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Rent Resource legislation for mines could follow ANC conference, says Deloitte.

Johannesburg, 17 January 2013 - Decisions made during the ANC Mangaung conference could see discussions around the proposed state intervention in the mining sector being concluded and influencing the February 2013 Budget speech, says Deloitte.

Depending on what is agreed by the ANC, says Alex Gwala: Associate Director, Corporate Tax at Deloitte, an announcement by the Minister of Finance, Pravin Gordhan, about the possible introduction of some proposed interventions, can be expected.

“One of the  proposed interventions is the Rent Resource Tax (RRT), which is similar to the Mining Rent Resource Tax (MRRT) that was introduced in Australia in 2012. In terms of the MRRT, a company in Australia will only have to pay tax of 30% when its annual profits reach $75 million (or R650 250 000).”

“The RRT in South Africa could be triggered once an investor has made reasonable returns. However, what is regarded as a reasonable return will ultimately be defined by National Treasury, although it has been suggested that the level of return will be approximately 15%. It appears from the current proposals, that the RRT will be calculated on the surplus after taking into account direct mining costs and a reasonable return, but before indirect costs,” says Gwala.

It is proposed, says Gwala, “that the current mining royalty will be fixed at 1% of revenue. This means that mining companies that are currently paying the minimum rate of 0.5% will witness an increase in the royalty payable as the rate doubles to 1%. The 1% is calculated on revenue, and is not reduced by the capital expenditure, nor does it take into account the earnings before interest and taxes of the company.”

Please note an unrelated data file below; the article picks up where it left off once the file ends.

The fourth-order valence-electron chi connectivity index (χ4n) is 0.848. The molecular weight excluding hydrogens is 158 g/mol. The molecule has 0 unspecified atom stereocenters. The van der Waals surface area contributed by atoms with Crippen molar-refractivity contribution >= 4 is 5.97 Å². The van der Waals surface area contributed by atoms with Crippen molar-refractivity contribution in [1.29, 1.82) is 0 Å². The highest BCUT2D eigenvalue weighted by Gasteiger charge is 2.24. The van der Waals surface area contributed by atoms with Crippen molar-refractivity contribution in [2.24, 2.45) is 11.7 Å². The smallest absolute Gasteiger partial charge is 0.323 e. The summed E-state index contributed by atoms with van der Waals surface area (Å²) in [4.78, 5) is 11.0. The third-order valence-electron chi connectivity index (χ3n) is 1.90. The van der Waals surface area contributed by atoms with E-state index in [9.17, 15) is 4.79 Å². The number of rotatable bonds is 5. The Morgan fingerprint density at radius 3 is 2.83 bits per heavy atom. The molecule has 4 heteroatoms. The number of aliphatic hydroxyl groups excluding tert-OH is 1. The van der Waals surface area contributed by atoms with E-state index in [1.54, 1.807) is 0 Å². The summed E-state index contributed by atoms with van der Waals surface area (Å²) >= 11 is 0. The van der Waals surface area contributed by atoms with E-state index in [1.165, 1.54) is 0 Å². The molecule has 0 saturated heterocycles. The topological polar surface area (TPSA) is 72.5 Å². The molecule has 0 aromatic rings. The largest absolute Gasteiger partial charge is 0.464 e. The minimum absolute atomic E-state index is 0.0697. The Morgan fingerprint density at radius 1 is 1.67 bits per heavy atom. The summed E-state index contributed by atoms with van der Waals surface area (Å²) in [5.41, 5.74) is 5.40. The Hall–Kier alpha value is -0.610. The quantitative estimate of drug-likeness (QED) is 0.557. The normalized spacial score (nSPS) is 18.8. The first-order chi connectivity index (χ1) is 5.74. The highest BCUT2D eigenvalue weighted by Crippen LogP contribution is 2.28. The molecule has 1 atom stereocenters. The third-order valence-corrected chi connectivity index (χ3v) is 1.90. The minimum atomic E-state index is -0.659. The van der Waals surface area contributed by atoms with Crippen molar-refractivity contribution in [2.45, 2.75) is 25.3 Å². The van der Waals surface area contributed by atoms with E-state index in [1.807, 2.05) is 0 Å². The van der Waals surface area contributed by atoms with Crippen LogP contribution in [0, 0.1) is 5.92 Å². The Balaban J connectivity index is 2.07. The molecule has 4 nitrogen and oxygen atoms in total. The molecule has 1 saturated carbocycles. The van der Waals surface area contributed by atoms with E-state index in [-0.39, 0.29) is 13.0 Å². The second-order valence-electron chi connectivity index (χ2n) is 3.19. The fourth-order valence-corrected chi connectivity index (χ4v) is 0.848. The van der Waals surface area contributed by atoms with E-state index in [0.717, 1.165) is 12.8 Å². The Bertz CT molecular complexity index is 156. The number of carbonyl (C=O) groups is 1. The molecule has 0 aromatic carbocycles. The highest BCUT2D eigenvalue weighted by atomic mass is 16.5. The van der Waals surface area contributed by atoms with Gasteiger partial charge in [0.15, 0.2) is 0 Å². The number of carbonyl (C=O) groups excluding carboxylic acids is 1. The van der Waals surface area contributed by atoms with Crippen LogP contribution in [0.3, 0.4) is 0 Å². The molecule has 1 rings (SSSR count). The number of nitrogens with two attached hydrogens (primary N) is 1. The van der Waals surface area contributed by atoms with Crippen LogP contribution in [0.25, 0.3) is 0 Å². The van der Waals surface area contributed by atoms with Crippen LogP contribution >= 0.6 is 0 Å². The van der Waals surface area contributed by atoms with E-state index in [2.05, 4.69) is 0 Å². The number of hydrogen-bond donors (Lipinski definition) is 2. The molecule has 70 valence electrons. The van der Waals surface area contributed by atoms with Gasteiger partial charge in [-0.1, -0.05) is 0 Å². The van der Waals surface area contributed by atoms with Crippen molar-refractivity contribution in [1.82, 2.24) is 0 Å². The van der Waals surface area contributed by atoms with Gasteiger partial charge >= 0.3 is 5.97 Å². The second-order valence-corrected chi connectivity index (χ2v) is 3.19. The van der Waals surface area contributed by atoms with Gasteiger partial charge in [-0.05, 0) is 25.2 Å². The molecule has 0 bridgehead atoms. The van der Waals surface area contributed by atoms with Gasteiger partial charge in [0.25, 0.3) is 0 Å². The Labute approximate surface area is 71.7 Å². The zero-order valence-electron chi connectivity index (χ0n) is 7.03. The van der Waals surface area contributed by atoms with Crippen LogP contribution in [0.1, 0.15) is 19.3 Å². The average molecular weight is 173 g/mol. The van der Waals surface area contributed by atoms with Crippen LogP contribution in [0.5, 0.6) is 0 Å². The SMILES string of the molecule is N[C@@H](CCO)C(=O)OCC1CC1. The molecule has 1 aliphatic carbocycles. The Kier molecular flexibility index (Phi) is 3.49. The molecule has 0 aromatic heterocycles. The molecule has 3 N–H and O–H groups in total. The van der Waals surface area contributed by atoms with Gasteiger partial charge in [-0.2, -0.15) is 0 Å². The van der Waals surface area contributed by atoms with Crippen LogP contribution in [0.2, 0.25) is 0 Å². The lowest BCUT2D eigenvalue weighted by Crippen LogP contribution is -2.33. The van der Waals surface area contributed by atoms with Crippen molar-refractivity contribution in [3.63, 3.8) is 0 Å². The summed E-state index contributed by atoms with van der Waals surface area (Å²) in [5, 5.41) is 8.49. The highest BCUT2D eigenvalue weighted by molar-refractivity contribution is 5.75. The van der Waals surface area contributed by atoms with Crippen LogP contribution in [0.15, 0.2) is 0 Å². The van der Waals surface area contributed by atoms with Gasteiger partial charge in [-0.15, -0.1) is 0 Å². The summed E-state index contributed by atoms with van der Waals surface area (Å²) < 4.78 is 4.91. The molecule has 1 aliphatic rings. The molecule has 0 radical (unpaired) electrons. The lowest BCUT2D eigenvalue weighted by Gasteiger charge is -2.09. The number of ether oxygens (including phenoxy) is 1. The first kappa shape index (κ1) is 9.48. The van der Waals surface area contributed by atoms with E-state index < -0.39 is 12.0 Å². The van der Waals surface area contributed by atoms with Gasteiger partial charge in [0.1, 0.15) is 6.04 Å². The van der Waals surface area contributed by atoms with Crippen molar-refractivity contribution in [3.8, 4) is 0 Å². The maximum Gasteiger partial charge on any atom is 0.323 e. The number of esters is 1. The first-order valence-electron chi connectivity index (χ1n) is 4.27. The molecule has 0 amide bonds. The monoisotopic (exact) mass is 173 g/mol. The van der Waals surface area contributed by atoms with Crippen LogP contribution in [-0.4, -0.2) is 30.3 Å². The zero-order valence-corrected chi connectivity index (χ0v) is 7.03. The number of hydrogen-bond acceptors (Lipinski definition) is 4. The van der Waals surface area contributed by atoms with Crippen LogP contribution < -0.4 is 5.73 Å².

It is clear that the introduction of the RRT is a revenue generating initiative. Our government will need to take into account some of the observations from the countries that have already introduced a similar tax. Some of the observations from Australia on the MRRT are that:

  • Taxes generated did not realise the revenues government anticipated, primarily because of the drops experienced in commodity prices.
  • There was insufficient consultation with the mining industry regarding the tax.
  • The backlash from the mining industry was severe and most believe that it has driven up “sovereign risk” in Australia.
  • There was a threat to test the constitutionality of the legislation in court.

“As we know that discussions have so far been limited to political organisations, once the Minister of Finance makes an announcement on RRT, it can be expected that their observations will be taken into account when the legislation is drafted and debated.”

“The issue of the drop in commodity prices impacts South Africa and the international community of which South Africa is part of. One therefore hopes that the implementation of RRT will take this into account,” says Gwala.

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Kerri Lurie
Magna Carta (PR)
Job Title:
+27(0) 11 784-2598
Alex Gwala
Deloitte & Touche
Job Title:
Associate Director, Corporate Tax
Tel: +27 (0)11 209 8232
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